Monday night, after Alexandria Ocasio-Cortez appeared at the Met Gala wearing a dress emblazoned with the slogan “Tax the Rich,” her critics exploded in indignation. The complaint (mostly, but not exclusively, from the right) assailed AOC’s “fraud,” “hypocrisy,” and peddling “empty political slogans.”
But what exactly is the problem here? Should a politician who favors higher taxes on the rich avoid social engagements with them?
To the (very limited) extent to which the critics were able to articulate what they see as the contradiction between her beliefs and her behavior, it appears to be as follows: AOC believes rich people are terrible and should be outlawed or killed, yet she mingles comfortably among them. “Our asshat radicals cosplay the revolution,” complains cool-kids philosopher Ben Shapiro. “Actual revolutionaries eat the rich. They don’t eat cake with the rich, then declare their virtue by wearing a shirt saying ‘Eat the rich.’”
But of course AOC is not, and does not claim to be, an “actual revolutionary.” She is an advocate of dramatically more egalitarian economic policy, but not an advocate of executing the rich. Her agenda is not based on a moral critique of the rich, but a rather banal observation that rich people can stand to have less money in order to finance social needs for those in greater need.
Indeed, the whole idea that the Democratic Party’s rationale for more progressive taxation is based on personal moral condemnation of the rich is almost entirely a canard invented by the right. First conservatives accuse liberals of hating and wishing to punish the rich, and then turn around and accuse them of hypocrisy for violating the belief they never actually held.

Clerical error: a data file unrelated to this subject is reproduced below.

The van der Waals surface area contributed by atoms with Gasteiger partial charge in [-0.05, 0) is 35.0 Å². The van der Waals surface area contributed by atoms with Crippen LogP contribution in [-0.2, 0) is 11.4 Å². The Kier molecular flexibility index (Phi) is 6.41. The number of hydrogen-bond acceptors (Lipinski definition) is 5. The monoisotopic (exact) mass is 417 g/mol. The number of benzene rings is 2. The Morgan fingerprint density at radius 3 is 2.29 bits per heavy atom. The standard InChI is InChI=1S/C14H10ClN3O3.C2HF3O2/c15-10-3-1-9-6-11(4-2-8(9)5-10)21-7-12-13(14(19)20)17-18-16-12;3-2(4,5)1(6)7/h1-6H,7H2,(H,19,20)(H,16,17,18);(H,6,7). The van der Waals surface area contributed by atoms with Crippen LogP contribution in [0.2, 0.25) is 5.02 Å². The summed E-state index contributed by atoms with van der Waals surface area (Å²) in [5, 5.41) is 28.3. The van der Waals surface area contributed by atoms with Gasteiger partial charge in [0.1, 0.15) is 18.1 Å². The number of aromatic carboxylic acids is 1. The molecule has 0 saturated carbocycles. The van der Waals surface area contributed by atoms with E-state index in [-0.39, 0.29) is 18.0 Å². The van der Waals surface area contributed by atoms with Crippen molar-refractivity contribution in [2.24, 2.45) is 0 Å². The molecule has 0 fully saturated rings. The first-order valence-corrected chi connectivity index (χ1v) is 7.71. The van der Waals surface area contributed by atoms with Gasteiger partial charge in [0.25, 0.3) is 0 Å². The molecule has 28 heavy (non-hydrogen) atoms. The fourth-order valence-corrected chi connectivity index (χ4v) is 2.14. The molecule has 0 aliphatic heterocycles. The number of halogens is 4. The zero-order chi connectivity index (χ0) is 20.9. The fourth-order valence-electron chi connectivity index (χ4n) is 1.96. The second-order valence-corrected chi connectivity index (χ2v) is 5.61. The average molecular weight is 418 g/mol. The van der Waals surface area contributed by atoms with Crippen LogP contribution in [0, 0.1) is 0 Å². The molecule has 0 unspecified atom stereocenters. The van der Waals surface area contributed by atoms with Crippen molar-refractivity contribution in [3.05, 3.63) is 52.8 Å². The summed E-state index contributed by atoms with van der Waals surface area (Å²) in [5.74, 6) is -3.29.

The strangest aspect of this little setpiece in political outrage theater is that AOC’s stance on taxing the rich is not an answer we need to divine by projecting fantasies onto her appearance. She is an elected official with written, measurable policy proposals, and a key player in a live ongoing debate over what is intended to be the most significant tax increase on the rich in decades.
AOC’s glamorous evening hobnobbing with the rich is orders of magnitude less consequential than her intention to tax their fortunes. What’s truly shallow is the fixation with symbolism and cultural association rather than the concrete fiscal transfer taking shape right now. It is bizarre to watch AOC be accused of being a fake class warrior in the midst of a live class war in Washington with trillions of dollars at stake.
Just how we reached such a delusional point merits some reflection. The cause seems to be a trope in political commentary that identifies Democrats as the party of the rich and Republicans as the party of the working class. Millions and millions of words have been spilled probing the thoughts of the lumpenproletariat Trump base in their truck stops. Hardly a day goes by without one columnist or another assailing Democrats as “The Billionaires’ Party” (in this case, National Review’s Kevin Williamson, from Sunday). The left bemoans the Democrats’ alienation from the common folk, while the right gloats over it.
There is some underlying basis for this. Politics throughout the western world have grown increasingly polarized by education. And since education and income are correlated, this has pushed affluent voters increasingly to the left while nonaffluent voters have moved right. Of course, if you disaggregate education and income, you can see that affluence still makes you more Republican, and poverty makes you more Democratic. (High-income voters without a college degree are an extremely Republican constituency.) And the phenomenon is a trend, not a level, which is to say that working-class Democrats and rich Republicans remain very plentiful.